As drivers hit the road this Victoria Day long weekend, police will be conducting a province-wide enforcement blitz to target high-risk driving behaviours to keep B.C. roads safe as part of a month-long campaign.
High-risk driving behaviours, like speeding, increase your risk of crashing. That’s why ICBC, police and Speed Watch volunteers are urging drivers to slow down. We all have a part to play in keeping our roads safe—if we want everyone else to drive smart, we first need to start with ourselves.
Over the Victoria Day long weekend, 490 people were injured in 1,900 crashes in B.C. in 2016. On average, two people are killed every year over the weekend.*
Plan your route and check road conditions at drivebc.ca before you leave.
Be realistic about travel times and accept delays that may arise. Don’t rush to make up time – slow down to reduce your risk of crashing and arrive at your destination safely. You also save fuel by driving at a safe and steady speed.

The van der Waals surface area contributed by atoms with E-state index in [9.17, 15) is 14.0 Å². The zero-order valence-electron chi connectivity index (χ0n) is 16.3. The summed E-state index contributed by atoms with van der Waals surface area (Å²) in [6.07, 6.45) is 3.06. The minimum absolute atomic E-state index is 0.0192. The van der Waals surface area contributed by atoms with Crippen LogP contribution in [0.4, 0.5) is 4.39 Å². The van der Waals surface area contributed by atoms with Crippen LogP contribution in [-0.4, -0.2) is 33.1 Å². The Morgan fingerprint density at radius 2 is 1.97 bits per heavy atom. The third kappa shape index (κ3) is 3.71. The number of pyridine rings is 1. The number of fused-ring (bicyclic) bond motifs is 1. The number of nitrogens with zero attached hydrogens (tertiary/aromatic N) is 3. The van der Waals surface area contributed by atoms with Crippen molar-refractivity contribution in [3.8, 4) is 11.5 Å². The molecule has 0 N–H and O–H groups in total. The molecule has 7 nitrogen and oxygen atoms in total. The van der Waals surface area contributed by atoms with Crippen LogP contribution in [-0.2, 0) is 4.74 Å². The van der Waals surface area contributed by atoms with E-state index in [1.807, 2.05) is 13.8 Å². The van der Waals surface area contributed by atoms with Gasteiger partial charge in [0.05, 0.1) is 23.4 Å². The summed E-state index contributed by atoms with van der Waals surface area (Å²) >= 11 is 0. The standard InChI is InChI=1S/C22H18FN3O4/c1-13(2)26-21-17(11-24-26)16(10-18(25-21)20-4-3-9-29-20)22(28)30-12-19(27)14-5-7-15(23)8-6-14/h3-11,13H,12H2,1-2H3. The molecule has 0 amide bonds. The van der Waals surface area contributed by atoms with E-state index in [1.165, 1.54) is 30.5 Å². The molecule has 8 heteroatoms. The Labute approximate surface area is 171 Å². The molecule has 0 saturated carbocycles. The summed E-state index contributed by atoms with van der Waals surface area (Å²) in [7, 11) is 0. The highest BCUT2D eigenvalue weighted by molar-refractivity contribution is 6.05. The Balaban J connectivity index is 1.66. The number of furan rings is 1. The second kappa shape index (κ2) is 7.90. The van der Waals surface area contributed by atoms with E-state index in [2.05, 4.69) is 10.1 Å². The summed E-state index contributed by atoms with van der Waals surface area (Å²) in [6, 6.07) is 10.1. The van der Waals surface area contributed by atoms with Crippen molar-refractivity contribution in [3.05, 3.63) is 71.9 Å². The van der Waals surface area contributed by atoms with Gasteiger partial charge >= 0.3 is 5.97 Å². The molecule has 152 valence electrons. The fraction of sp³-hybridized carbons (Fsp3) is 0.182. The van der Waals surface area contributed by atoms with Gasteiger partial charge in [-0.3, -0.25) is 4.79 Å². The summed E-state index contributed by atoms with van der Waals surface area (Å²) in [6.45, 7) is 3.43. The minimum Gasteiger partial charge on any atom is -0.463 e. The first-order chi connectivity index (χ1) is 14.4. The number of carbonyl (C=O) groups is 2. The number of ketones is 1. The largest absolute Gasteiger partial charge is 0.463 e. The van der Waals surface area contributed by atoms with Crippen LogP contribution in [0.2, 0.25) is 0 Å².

Don’t speed up as someone is trying to pass you. Help the other driver get back into your lane by slowing down and making room.
Stay focused and avoid distractions that take your mind off driving and your eyes off the road. Distracted driving is one of the most common causes of crashes so remember to take a break from your phone.
With more motorcyclists on our roads now, allow at least three seconds following distance when you’re behind a motorcycle. At intersections, the safest choice is to yield the right-of-way to an oncoming rider as it can be hard to tell how fast they’re travelling. Remember, you only see motorcycles when you really look for them.
*Victoria Day long weekend is calculated from 18:00 the Friday prior to Victoria Day to midnight Monday. Injured victims and crashes from 2016 ICBC data. Fatal data based on five year average from police data (2011 to 2015).